Lamé's theorem
(another Prime Pages' Glossary entries)
The Prime Glossary
Glossary: Prime Pages: Top 5000: In 1845 G. Lame' proved the following theorem about the number of steps required by the Euclidean algorithm to find the gcd(a,b):
For a given positive integer n, let a > b be the least integers such that Euclid's algorithm applied to a and b requires exactly n division steps. Then a = un+2 and b = un+1 (where un is the nth Fibonacci number).

From this we see that the Euclidean algorithm for numbers at most N will take at most ceiling(4.8 log(N)/log(10) - 0.32) steps.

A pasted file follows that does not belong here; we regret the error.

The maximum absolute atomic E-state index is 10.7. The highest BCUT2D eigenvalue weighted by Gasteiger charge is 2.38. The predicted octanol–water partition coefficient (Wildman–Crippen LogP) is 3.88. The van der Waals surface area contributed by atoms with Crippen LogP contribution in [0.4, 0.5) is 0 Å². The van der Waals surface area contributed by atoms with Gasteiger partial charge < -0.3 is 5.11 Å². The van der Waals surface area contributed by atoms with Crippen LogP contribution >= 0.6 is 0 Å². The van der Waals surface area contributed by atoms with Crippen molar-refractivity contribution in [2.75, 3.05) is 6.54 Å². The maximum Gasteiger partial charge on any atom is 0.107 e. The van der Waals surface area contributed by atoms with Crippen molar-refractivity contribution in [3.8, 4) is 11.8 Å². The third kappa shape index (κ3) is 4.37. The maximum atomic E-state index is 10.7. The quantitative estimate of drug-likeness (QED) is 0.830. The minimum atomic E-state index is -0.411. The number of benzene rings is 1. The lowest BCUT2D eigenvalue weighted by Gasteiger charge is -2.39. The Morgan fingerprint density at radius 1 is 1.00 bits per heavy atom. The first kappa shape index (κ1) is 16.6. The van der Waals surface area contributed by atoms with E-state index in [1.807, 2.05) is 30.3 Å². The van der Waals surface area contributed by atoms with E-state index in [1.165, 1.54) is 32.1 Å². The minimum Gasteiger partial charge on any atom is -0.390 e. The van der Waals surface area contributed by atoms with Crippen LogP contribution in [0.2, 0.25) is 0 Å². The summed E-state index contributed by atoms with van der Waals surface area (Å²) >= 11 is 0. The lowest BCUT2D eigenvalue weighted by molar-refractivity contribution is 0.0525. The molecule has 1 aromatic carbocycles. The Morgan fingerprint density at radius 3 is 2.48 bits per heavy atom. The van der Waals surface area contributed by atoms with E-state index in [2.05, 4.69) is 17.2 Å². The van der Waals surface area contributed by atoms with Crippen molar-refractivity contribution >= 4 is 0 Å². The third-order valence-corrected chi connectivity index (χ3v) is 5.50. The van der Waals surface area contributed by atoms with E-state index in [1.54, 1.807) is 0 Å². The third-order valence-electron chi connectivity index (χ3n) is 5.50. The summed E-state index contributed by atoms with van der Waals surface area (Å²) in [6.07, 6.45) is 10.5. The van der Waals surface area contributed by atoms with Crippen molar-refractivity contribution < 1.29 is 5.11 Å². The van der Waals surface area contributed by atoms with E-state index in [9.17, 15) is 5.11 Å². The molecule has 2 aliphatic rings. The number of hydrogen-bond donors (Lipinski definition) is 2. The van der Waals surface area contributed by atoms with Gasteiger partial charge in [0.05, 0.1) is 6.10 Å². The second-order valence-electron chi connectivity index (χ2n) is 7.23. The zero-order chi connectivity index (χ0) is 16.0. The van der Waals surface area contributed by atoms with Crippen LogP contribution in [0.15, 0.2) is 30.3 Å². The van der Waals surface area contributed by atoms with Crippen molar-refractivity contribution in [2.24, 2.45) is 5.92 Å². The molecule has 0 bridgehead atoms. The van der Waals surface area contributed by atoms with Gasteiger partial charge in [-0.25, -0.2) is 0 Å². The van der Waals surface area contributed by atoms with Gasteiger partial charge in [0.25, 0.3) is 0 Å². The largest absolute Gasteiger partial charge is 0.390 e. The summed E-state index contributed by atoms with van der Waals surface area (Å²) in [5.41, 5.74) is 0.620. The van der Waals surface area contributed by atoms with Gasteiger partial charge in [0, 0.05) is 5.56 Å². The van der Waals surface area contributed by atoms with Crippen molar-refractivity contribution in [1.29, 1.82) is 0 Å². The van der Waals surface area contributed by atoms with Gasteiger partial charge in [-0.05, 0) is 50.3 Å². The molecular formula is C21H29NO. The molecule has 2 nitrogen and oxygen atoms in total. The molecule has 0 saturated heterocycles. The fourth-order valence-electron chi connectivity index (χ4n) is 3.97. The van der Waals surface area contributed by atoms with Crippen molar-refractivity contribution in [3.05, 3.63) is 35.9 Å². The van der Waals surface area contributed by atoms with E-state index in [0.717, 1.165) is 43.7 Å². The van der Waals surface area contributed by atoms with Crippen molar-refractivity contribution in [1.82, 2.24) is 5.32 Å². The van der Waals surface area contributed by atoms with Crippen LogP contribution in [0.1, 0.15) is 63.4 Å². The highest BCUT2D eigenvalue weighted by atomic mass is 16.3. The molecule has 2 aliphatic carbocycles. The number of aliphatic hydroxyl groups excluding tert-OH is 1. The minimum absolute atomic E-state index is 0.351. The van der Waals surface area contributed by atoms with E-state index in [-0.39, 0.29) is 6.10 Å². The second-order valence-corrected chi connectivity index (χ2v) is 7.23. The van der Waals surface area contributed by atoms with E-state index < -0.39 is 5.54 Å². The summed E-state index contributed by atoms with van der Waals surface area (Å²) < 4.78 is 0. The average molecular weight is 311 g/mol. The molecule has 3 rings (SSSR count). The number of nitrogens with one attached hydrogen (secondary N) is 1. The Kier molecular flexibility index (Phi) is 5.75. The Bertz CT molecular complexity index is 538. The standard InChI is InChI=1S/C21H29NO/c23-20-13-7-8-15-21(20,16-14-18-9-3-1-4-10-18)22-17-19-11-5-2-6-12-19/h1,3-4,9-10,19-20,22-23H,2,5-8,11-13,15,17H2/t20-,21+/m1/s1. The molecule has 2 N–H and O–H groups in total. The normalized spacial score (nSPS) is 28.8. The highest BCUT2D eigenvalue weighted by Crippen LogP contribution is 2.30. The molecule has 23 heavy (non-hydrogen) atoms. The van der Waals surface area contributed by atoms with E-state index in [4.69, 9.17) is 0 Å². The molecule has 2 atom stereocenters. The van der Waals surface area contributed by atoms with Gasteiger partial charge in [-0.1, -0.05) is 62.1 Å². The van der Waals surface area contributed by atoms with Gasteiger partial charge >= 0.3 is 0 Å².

Heilborn and Porter proved that the average number of steps the number of steps in the Euclidean algorithm for numbers a < b is

((12 log 2)/pi2) log a
This is approximately 1.9405. log10 a) steps (see [Knuth81, section 4.5.3]).

A simpler way to say these results is that the number of steps in Euclid's algorithm for gcd (a,b) is

  • at most five times the number of digits in the larger of a or b, and
  • on the average is less than twice that number of digits.

See Also: EuclideanAlgorithm


D. E. Knuth, Seminumerical algorithms, 2nd edition, The Art of Computer Programming Vol, 2, Addison-Wesley, Reading MA, 1981.  MR 83i:68003 (Annotation available)

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